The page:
Villa and community partners pilot Mobile Vaccine Clinic for homeless households

For people experiencing homelessness, getting to a COVID-19 vaccine clinic can prove difficult, especially without internet and transportation. When you consider that most local vaccine sites require a form of photo identification in order to receive a vaccination, it can be nearly impossible for many of our clients.

As lead agency of the Crater Area Coalition on Homelessness (CACH), St. Joseph’s Villa participated in video conference brainstorming sessions with local municipal and public health officials to develop plans to address the need to vaccinate people experiencing homelessness. The answer appeared to be simple: take the vaccine to the people who need it. District 19 of the Virginia Department of Health proposed a mobile vaccine unit that could travel and set up vaccine clinics in places where CACH clients and others who had difficulty traveling could receive a vaccine in the parking lot of the motels where they lived, no registration or identification necessary.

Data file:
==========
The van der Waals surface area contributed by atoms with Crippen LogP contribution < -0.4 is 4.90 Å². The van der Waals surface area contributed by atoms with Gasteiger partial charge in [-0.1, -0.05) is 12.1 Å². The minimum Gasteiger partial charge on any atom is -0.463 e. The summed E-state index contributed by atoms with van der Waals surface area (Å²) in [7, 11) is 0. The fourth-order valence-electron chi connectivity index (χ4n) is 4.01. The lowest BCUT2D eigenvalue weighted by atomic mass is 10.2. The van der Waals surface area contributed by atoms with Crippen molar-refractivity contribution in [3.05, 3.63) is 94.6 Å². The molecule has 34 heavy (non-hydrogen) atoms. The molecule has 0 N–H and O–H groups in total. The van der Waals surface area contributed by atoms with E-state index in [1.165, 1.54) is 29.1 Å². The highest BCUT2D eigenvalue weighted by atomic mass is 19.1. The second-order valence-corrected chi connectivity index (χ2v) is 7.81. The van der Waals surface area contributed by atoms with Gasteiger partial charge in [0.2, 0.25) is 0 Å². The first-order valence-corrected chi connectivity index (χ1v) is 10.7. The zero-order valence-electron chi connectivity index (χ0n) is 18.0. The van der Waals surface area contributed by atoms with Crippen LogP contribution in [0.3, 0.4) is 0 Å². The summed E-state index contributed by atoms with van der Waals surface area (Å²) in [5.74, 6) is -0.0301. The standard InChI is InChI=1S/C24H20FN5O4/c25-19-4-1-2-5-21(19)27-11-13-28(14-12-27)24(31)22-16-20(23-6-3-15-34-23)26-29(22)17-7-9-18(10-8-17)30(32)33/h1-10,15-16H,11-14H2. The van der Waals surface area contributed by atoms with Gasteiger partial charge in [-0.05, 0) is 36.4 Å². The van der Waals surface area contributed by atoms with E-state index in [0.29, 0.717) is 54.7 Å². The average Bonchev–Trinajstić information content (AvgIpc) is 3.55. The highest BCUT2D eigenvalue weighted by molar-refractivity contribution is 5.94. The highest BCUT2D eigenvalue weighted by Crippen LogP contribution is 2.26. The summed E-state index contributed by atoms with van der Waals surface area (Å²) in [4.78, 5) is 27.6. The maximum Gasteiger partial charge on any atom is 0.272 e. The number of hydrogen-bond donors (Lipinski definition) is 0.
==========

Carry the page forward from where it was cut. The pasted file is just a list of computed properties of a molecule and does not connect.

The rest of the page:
On April 8th, the Villa partnered with the Virginia Department of Health, CACH, the National Guard, and Vaccinate Virginia to hold a pilot Mobile Vaccine Clinic for residents of the American Hotel and CACH clients. CACH case managers informed their clients about the availability of the vaccine days before the mobile clinic arrived. A team from Vaccinate Virginia communicated with other hotel residents and people in the surrounding community that they could receive the vaccine at the mobile clinic. The National Guard ran the logistics of the clinic, Villa staff provided breakfast, refreshments, and personal protective equipment to clinic attendees, and District 19 staff administered the vaccines. More than 100 people received a vaccine.

Following the successful polite vaccine clinic, CACH and St. Joseph’s Villa will continue working together to ensure people experiencing homelessness have access to the COVID-19 vaccine, and potentially save lives.

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